In the basement he likes to destroy the toy room. I can always hear it happening. And I let it happen. This is an activity for him. He is playing. My wall is wrecked though. Sigh.


Then up the stairs he comes and goes back to his room. This is our life. Every. Single. Day.




7 thoughts on “A Day In Cooper’s Life: Autism in Pictures

  1. You know mama, I wonder if it might be time to stop trying to keep the beds in order…or is tearing apart the beds a soothing activity for Coops that he HAS to do? If Cooper could live without that activity, I think I might just throw a mattress and a blanket on the floor for everyone and call it a day, cuz that is a crapload of work for you.

    My ASD son went through a horrendously destructive stage at ages 1-3, and I felt like I was traumatized from the sound of furniture hitting the walls. Now at age 5 it’s a lot better, but I’ve still nicknamed him The Hurricane. I would say my main challenge at this point is the super loud ipad playing at all times which makes me NUTS, NUTS I tell you (I know you understand). If I had to deal with the level of household destruction you’re dealing with it on top of the noise, I’d probably be either an alcoholic or in an insane asylum.

    Hats off to you sister; you have a hard job.

  2. Wow. That sounds utterly, completely, mind-blowingly EXHAUSTING. Thank you for including the pictures. It’s one thing to read about it, but seeing it is quite another. You are Superwoman.

  3. Oh if I could reach though this comment to give you a hug I would! I understand my friend. My 4.5 year old son is self injurious too. I have hundreds of dents in our Stainless steel fridge from his head. :(. I COMPLETELY understand your feelings of post traumatic stress; I’m there too. It’s heart wrenching watching your beautiful baby go running into a glass door or cement wall on purpose. The heart stopping moments where you just can’t get there in time to stop the assault on themselves as the eye socket bounces off their own bent knee.. So SO many times that you want to scream at them “STOP!! STOP HITTING YOUR HEAD!” Asking yourself WHY??? but he can’t tell you. The meltdowns…over a Kindle. I want to smash it with a sledgehammer some days. I have three boys age 7, 4.5 and 6 months. It’s not just an Autism thing; my 7 year old is obsessed with his too. SO much so he now earns tablet time by doing little “extra” chores. I can’t do that with Marc , of course, so explaining to my oldest why Marc gets free reign on a fully charged tablet is difficult sometimes.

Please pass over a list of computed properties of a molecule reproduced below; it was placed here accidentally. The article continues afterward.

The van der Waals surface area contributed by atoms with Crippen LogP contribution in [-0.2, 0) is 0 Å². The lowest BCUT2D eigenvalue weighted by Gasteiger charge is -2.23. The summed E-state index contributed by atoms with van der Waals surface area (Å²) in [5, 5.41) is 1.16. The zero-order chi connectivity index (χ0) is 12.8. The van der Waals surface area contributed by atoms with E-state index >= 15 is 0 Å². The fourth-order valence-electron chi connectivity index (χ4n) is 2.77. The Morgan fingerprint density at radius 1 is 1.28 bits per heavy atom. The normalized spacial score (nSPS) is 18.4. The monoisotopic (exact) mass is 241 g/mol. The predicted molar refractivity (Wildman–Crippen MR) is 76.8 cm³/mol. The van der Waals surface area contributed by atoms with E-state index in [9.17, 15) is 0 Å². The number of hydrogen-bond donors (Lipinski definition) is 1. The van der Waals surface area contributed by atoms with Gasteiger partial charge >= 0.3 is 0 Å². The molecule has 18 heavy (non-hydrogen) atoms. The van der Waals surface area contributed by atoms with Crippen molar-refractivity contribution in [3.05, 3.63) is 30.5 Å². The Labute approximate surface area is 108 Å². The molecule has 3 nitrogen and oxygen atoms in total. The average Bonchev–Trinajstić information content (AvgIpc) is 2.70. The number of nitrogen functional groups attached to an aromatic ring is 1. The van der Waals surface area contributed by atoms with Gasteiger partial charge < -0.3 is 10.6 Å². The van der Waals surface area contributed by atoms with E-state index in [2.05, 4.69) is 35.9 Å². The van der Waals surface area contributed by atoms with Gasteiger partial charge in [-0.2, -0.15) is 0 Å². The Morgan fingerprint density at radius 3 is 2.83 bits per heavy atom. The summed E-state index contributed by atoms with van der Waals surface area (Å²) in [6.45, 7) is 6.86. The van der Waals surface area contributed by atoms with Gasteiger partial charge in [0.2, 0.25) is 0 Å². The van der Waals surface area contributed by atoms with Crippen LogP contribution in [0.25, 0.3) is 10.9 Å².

I cried myself to sleep pretty much my entire pregnancy and laid awake searching for causes to figure out what environmental contributor triggered Marc’s autism onset at 24 months. If I could prevent this baby from the challenges that Marc faces each day, I would/will. I get the anxiety you feel; I’m there. We have started a program however at Seattle Children’s Hospital Autism Center to help Marc overcome his self injurious behavior. We drive 6 hours a week to make the two appts. I am hopeful; they have told me they believe Marc can overcome it with my help. We have many many weeks of therapy to go. I will let you know if it works.
    I recently saw a clip about an autistic girl named Carley .Fleishman. I sobbed when I saw it because it gave me hope and helped me to understand my son just a sliver more.
    Anyway, thank you for your blog and sharing your journey with us and thanks for letting me share a bit of our story with you. 🙂

  4. I just found your blog. I teared up reading your articles. I also believe not enough is being said about autism, and if we do, we are critiqued as mothers.
    Your situation is much harder than ours. We have a boy with mild Autism, yet almost everything you said, we also deal with daily, but with less intensity.
    The meltdowns, the walking on eggshells, the fussy eating, why we avoid restaurants altogether, the ipad which is glued to his hands practically, the biting of his hands when he’s mad, and how his 8 year old brother is baffled and upset by him hourly.
    Thank-you for your blog…I’d love to chat more.
    Anna, Kelowna, B.C

    • Hi Anna :). I dont know if you read my comment above but i see you’re from Kelowna! I am originally from Penticton :). I am immersed in these feelings we all seem to share. I have a semi non verbal 4.5 year old son who is also self injurious. We are going to seek out a respite care provider to just have a few hours a month to decompress. I am coming to find that there are many programs that help to pay for this. We also just Anyway, ***hugs*** from a fellow autism mom 🙂

      • ***whoops…sentence was cut off. Was going to say we also just started focussed ABA to help him overcome SIB. There is a program at Seattle Childrens hospital Autism Center to help children overcome SIB, agressive and destructive behaviors. We just completed the study of the behaviors soecific to Marc and start the therapy portion Monday. :). I am excited to share anything i learn from this with everyone interested.

      • Thanks Jodie! I have an instagram page but only post a few autism posts. Here it is if you use instagram: calebjack01 Blessings xo